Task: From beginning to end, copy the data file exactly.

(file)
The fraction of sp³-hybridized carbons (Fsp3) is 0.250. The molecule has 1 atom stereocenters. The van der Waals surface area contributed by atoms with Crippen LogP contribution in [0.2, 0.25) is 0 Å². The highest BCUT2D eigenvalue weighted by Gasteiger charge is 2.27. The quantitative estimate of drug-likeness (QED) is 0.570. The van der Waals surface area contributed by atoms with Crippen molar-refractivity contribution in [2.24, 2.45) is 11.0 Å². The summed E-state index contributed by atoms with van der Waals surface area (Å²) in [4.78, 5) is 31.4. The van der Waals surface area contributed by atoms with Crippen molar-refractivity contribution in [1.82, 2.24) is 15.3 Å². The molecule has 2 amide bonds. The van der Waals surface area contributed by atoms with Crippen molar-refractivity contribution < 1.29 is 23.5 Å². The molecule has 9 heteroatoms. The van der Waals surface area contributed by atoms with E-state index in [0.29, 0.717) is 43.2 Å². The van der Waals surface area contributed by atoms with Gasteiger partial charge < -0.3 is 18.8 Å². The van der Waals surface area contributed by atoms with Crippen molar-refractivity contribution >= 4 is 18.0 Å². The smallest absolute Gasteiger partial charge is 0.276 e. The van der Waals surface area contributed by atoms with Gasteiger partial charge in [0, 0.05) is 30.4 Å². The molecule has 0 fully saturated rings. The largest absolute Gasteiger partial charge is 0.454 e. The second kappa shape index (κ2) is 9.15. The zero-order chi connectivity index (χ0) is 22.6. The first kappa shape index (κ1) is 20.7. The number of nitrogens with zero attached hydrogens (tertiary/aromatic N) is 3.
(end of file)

The fraction of sp³-hybridized carbons (Fsp3) is 0.250. The molecule has 1 atom stereocenters. The van der Waals surface area contributed by atoms with Crippen LogP contribution in [0.2, 0.25) is 0 Å². The highest BCUT2D eigenvalue weighted by Gasteiger charge is 2.27. The quantitative estimate of drug-likeness (QED) is 0.570. The van der Waals surface area contributed by atoms with Crippen molar-refractivity contribution in [2.24, 2.45) is 11.0 Å². The summed E-state index contributed by atoms with van der Waals surface area (Å²) in [4.78, 5) is 31.4. The van der Waals surface area contributed by atoms with Crippen molar-refractivity contribution in [1.82, 2.24) is 15.3 Å². The molecule has 2 amide bonds. The van der Waals surface area contributed by atoms with Crippen molar-refractivity contribution < 1.29 is 23.5 Å². The molecule has 9 heteroatoms. The van der Waals surface area contributed by atoms with E-state index in [0.29, 0.717) is 43.2 Å². The van der Waals surface area contributed by atoms with Gasteiger partial charge < -0.3 is 18.8 Å². The van der Waals surface area contributed by atoms with Crippen molar-refractivity contribution >= 4 is 18.0 Å². The smallest absolute Gasteiger partial charge is 0.276 e. The van der Waals surface area contributed by atoms with Gasteiger partial charge in [0, 0.05) is 30.4 Å². The molecule has 0 fully saturated rings. The largest absolute Gasteiger partial charge is 0.454 e. The second kappa shape index (κ2) is 9.15. The zero-order chi connectivity index (χ0) is 22.6. The first kappa shape index (κ1) is 20.7. The number of nitrogens with zero attached hydrogens (tertiary/aromatic N) is 3.